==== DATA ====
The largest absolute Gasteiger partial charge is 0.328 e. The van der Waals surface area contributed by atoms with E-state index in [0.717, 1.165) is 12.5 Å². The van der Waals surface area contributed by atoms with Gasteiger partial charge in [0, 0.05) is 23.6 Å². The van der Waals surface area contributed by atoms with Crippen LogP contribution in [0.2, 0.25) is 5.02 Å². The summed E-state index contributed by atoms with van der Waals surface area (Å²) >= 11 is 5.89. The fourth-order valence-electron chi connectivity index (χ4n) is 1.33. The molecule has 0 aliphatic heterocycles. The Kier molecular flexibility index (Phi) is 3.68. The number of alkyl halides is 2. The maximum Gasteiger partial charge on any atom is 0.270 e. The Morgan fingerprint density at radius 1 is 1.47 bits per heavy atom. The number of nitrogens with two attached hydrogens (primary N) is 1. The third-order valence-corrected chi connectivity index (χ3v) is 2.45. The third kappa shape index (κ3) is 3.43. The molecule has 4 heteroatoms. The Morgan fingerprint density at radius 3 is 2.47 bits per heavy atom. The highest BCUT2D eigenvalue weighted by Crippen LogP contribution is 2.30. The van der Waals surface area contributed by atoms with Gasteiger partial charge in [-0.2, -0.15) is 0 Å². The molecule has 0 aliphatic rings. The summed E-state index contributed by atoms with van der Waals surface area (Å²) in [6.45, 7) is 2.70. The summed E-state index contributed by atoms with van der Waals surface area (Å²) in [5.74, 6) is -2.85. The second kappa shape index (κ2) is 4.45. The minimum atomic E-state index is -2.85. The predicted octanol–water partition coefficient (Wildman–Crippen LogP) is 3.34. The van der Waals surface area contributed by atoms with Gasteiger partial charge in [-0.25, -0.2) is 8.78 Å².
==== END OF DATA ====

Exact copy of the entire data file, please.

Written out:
The largest absolute Gasteiger partial charge is 0.328 e. The van der Waals surface area contributed by atoms with E-state index in [0.717, 1.165) is 12.5 Å². The van der Waals surface area contributed by atoms with Gasteiger partial charge in [0, 0.05) is 23.6 Å². The van der Waals surface area contributed by atoms with Crippen LogP contribution in [0.2, 0.25) is 5.02 Å². The summed E-state index contributed by atoms with van der Waals surface area (Å²) >= 11 is 5.89. The fourth-order valence-electron chi connectivity index (χ4n) is 1.33. The molecule has 0 aliphatic heterocycles. The Kier molecular flexibility index (Phi) is 3.68. The number of alkyl halides is 2. The maximum Gasteiger partial charge on any atom is 0.270 e. The Morgan fingerprint density at radius 1 is 1.47 bits per heavy atom. The number of nitrogens with two attached hydrogens (primary N) is 1. The third-order valence-corrected chi connectivity index (χ3v) is 2.45. The third kappa shape index (κ3) is 3.43. The molecule has 4 heteroatoms. The Morgan fingerprint density at radius 3 is 2.47 bits per heavy atom. The highest BCUT2D eigenvalue weighted by Crippen LogP contribution is 2.30. The van der Waals surface area contributed by atoms with Gasteiger partial charge in [-0.2, -0.15) is 0 Å². The molecule has 0 aliphatic rings. The summed E-state index contributed by atoms with van der Waals surface area (Å²) in [6.45, 7) is 2.70. The summed E-state index contributed by atoms with van der Waals surface area (Å²) in [5.74, 6) is -2.85. The second kappa shape index (κ2) is 4.45. The minimum atomic E-state index is -2.85. The predicted octanol–water partition coefficient (Wildman–Crippen LogP) is 3.34. The van der Waals surface area contributed by atoms with Gasteiger partial charge in [-0.25, -0.2) is 8.78 Å².